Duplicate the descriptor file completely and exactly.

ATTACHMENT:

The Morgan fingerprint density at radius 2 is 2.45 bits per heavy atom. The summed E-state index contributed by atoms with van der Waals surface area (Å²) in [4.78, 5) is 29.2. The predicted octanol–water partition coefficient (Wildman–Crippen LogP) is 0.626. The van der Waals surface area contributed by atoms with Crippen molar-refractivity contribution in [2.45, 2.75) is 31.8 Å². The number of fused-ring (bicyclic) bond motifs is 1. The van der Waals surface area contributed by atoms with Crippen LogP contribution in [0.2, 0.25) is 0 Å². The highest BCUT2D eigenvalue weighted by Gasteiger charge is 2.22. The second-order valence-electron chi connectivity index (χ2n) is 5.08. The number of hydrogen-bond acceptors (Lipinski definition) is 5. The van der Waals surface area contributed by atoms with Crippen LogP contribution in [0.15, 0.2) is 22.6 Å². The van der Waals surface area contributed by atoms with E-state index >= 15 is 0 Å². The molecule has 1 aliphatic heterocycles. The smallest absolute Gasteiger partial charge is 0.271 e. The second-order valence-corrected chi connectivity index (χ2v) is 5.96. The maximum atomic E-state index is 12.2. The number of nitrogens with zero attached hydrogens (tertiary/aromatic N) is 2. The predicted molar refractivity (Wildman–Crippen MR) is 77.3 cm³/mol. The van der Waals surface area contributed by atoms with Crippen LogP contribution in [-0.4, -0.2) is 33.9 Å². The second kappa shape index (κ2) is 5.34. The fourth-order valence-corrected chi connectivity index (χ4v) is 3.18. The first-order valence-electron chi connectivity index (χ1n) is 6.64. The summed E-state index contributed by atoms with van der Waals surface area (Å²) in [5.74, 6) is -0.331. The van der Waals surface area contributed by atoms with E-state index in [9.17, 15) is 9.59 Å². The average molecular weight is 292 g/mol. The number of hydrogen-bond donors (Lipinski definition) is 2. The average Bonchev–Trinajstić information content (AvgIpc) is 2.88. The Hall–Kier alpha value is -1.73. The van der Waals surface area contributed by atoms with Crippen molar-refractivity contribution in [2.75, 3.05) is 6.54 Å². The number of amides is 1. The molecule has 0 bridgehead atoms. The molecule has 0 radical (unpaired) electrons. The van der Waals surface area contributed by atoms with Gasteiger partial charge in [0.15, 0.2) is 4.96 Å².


The Morgan fingerprint density at radius 2 is 2.45 bits per heavy atom. The summed E-state index contributed by atoms with van der Waals surface area (Å²) in [4.78, 5) is 29.2. The predicted octanol–water partition coefficient (Wildman–Crippen LogP) is 0.626. The van der Waals surface area contributed by atoms with Crippen molar-refractivity contribution in [2.45, 2.75) is 31.8 Å². The number of fused-ring (bicyclic) bond motifs is 1. The van der Waals surface area contributed by atoms with Crippen LogP contribution in [0.2, 0.25) is 0 Å². The highest BCUT2D eigenvalue weighted by Gasteiger charge is 2.22. The second-order valence-electron chi connectivity index (χ2n) is 5.08. The number of hydrogen-bond acceptors (Lipinski definition) is 5. The van der Waals surface area contributed by atoms with Crippen LogP contribution in [0.15, 0.2) is 22.6 Å². The van der Waals surface area contributed by atoms with E-state index >= 15 is 0 Å². The molecule has 1 aliphatic heterocycles. The smallest absolute Gasteiger partial charge is 0.271 e. The second-order valence-corrected chi connectivity index (χ2v) is 5.96. The maximum atomic E-state index is 12.2. The number of nitrogens with zero attached hydrogens (tertiary/aromatic N) is 2. The predicted molar refractivity (Wildman–Crippen MR) is 77.3 cm³/mol. The van der Waals surface area contributed by atoms with Crippen LogP contribution in [-0.4, -0.2) is 33.9 Å². The second kappa shape index (κ2) is 5.34. The fourth-order valence-corrected chi connectivity index (χ4v) is 3.18. The first-order valence-electron chi connectivity index (χ1n) is 6.64. The summed E-state index contributed by atoms with van der Waals surface area (Å²) in [5.74, 6) is -0.331. The van der Waals surface area contributed by atoms with E-state index in [9.17, 15) is 9.59 Å². The average molecular weight is 292 g/mol. The number of hydrogen-bond donors (Lipinski definition) is 2. The average Bonchev–Trinajstić information content (AvgIpc) is 2.88. The Hall–Kier alpha value is -1.73. The van der Waals surface area contributed by atoms with Crippen molar-refractivity contribution in [2.75, 3.05) is 6.54 Å². The number of amides is 1. The molecule has 0 bridgehead atoms. The molecule has 0 radical (unpaired) electrons. The van der Waals surface area contributed by atoms with Gasteiger partial charge in [0.15, 0.2) is 4.96 Å².